Do you need blue light glasses?
Does it seem like everyone is talking about blue light these days? There’s a reason for it. If you’re reading this on one of your screens (smartphone, laptop, tablet), you’re exposing your eyes to blue light now, though that might be a bit simplified.
Blue light is just one color on the light spectrum that we’re exposed to on a daily basis.
Even the sun and indoor lights have some level of blue light, it’s just a matter of figuring out how to manage it.
But back to the screens for a minute. As we spend more time staring at monitors, iPads, and smartphones, we increase the amount of blue light we’re exposed to — and that’s where blue light filtering glasses might help.
SHOPPING FOR BLUE LIGHT GLASSES? Find an optical store near you or shop online.
For starters, blue light doesn’t actually appear blue to the naked eye.
“Blue light is the portion of the visible light spectrum with the shortest wavelengths (400 to 500 nanometers or nm) and with the highest energy, hence it is often referred to as high-energy visible (HEV) light,” according to Dr. David Friess, OD, FAAO, of the Eyesafe Vision Health Advisory Board .
The eye does not block blue light well. The cornea and lens block UV rays from reaching the back of the eye (the retina). Blue light passes through these structures and can reach the retina.
Blue light exposure may increase the risk of macular degeneration and does contribute to digital eye strain.
“There are also two primary domains of blue light highlighted,” Friess says. One kind of blue light damages cells of the retina, while other blue light affects our wake/sleep cycle.”
This “good” blue light “appears to contribute to physical and emotional health,” he says.
SEE RELATED: Blue light – it’s both good and bad for you
Blue light is everywhere, and it can throw off our natural body clocks.
“We get constant exposure to blue light from ambient sunlight, computer screens, tablets and mobile phones,” said Dr. Rohit Varma, MD, MPH, founding director of Southern California Eyecare and Vision Research Institute.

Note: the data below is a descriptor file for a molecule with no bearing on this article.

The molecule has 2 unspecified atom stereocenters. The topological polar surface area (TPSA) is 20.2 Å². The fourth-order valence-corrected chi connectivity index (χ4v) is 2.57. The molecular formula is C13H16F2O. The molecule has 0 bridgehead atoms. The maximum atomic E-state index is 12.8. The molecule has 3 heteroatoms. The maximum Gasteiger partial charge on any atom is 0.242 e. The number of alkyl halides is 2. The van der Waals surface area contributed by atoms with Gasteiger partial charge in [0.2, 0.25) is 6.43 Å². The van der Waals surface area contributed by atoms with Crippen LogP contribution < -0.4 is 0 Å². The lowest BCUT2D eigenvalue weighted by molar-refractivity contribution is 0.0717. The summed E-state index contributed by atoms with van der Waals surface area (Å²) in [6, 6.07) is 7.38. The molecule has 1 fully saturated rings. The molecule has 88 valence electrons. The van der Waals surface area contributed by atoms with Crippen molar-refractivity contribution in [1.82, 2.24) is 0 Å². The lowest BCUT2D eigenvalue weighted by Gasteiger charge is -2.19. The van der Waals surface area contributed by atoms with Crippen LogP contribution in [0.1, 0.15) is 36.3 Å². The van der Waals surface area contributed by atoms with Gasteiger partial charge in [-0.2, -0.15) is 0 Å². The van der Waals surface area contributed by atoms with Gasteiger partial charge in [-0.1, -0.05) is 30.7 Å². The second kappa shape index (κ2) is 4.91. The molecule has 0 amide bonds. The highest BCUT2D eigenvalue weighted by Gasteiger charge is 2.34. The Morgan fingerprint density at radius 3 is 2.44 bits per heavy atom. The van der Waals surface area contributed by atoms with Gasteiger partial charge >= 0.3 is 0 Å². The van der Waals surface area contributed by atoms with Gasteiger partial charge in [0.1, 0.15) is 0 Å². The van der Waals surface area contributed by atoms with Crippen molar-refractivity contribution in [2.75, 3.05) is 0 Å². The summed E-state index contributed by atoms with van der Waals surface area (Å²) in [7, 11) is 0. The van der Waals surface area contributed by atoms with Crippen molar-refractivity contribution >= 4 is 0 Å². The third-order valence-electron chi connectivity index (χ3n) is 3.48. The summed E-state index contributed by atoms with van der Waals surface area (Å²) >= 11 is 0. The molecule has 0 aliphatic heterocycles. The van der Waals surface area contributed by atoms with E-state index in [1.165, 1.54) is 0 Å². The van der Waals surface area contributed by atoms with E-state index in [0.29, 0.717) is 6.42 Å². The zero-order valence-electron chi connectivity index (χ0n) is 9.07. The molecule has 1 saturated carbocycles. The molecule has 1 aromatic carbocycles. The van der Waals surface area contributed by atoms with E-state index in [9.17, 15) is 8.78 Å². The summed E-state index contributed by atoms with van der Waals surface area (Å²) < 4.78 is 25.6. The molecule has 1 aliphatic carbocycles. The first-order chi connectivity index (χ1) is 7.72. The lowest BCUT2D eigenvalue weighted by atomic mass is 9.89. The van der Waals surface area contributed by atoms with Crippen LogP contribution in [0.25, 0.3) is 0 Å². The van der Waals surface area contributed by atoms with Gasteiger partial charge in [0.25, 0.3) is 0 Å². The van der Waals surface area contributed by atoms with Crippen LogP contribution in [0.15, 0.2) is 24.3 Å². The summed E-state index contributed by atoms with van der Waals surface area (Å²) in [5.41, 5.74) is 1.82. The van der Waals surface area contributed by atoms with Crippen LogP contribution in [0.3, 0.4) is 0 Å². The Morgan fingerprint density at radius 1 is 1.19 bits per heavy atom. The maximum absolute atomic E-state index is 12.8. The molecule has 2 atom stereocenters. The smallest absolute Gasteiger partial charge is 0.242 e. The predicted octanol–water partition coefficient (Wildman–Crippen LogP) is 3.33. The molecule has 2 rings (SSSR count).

“The brain associates blue light as daytime, so if a person is exposed to blue light for long periods of time during the night, blue light makes it more difficult for us to fall asleep at night and wake up in the morning,” Varma said.
While there’s no definitive information on the exact amount of blue light you can be exposed to before showing serious side effects, “long-term exposure to screen light can have some intense serious side effects,” said Caroline Dubreuil, product marketing manager for EyeBuyDirect.
“Headaches, disorientation and loss of sleep are just the start of it” said Dubreuil, whose website, like many eyewear retailers, sells blue light blocking glasses .
“There are many causes for eye strain,” said Dr. Raj K. Maturi, MD, a spokesman for the American Academy of Ophthalmology. “Blue light is just one of them.”
Maturi said being too close to your screen doesn’t help: “We strain our eye muscles when looking at such a close target.”
Late-night screen time throws off sleep patterns, because blue light affects melatonin (the sleep hormone) levels.
How? Decreased light at night signals the body to generate sleep hormones like melatonin. Blue light disrupts these signals, and less melatonin is generated.
For some, blue light filtering glasses are a great way to combat the eye strain and sleeplessness that come with excessive screen time.